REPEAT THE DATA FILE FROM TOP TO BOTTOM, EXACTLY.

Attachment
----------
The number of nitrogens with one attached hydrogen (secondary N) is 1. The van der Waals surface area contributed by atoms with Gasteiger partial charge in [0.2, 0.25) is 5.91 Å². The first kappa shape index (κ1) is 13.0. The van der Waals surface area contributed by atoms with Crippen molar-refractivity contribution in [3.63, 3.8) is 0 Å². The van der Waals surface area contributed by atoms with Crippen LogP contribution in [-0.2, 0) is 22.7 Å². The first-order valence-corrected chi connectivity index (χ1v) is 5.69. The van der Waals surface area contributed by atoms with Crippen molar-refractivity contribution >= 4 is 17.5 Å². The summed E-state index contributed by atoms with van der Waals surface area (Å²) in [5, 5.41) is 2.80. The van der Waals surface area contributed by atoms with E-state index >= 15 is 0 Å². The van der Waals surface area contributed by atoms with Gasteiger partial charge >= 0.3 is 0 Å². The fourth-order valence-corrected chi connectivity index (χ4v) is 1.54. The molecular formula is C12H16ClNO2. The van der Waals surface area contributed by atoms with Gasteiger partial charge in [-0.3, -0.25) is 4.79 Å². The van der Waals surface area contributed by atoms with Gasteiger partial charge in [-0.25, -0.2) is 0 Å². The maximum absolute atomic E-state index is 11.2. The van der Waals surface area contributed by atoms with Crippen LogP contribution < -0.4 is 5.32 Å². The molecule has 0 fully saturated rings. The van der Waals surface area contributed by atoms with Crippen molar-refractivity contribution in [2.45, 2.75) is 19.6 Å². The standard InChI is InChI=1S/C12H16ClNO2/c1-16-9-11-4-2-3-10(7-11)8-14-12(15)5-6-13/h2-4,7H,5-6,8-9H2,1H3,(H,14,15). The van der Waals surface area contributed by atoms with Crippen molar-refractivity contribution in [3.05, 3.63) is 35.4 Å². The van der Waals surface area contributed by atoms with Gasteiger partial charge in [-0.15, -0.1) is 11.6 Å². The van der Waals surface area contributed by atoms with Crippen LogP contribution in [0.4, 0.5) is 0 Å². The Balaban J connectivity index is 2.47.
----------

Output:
The number of nitrogens with one attached hydrogen (secondary N) is 1. The van der Waals surface area contributed by atoms with Gasteiger partial charge in [0.2, 0.25) is 5.91 Å². The first kappa shape index (κ1) is 13.0. The van der Waals surface area contributed by atoms with Crippen molar-refractivity contribution in [3.63, 3.8) is 0 Å². The van der Waals surface area contributed by atoms with Crippen LogP contribution in [-0.2, 0) is 22.7 Å². The first-order valence-corrected chi connectivity index (χ1v) is 5.69. The van der Waals surface area contributed by atoms with Crippen molar-refractivity contribution >= 4 is 17.5 Å². The summed E-state index contributed by atoms with van der Waals surface area (Å²) in [5, 5.41) is 2.80. The van der Waals surface area contributed by atoms with E-state index >= 15 is 0 Å². The van der Waals surface area contributed by atoms with Gasteiger partial charge >= 0.3 is 0 Å². The fourth-order valence-corrected chi connectivity index (χ4v) is 1.54. The molecular formula is C12H16ClNO2. The van der Waals surface area contributed by atoms with Gasteiger partial charge in [-0.3, -0.25) is 4.79 Å². The van der Waals surface area contributed by atoms with Gasteiger partial charge in [-0.25, -0.2) is 0 Å². The maximum absolute atomic E-state index is 11.2. The van der Waals surface area contributed by atoms with Crippen LogP contribution < -0.4 is 5.32 Å². The molecule has 0 fully saturated rings. The van der Waals surface area contributed by atoms with Crippen molar-refractivity contribution in [2.45, 2.75) is 19.6 Å². The standard InChI is InChI=1S/C12H16ClNO2/c1-16-9-11-4-2-3-10(7-11)8-14-12(15)5-6-13/h2-4,7H,5-6,8-9H2,1H3,(H,14,15). The van der Waals surface area contributed by atoms with Crippen molar-refractivity contribution in [3.05, 3.63) is 35.4 Å². The van der Waals surface area contributed by atoms with Gasteiger partial charge in [-0.15, -0.1) is 11.6 Å². The van der Waals surface area contributed by atoms with Crippen LogP contribution in [0.4, 0.5) is 0 Å². The Balaban J connectivity index is 2.47.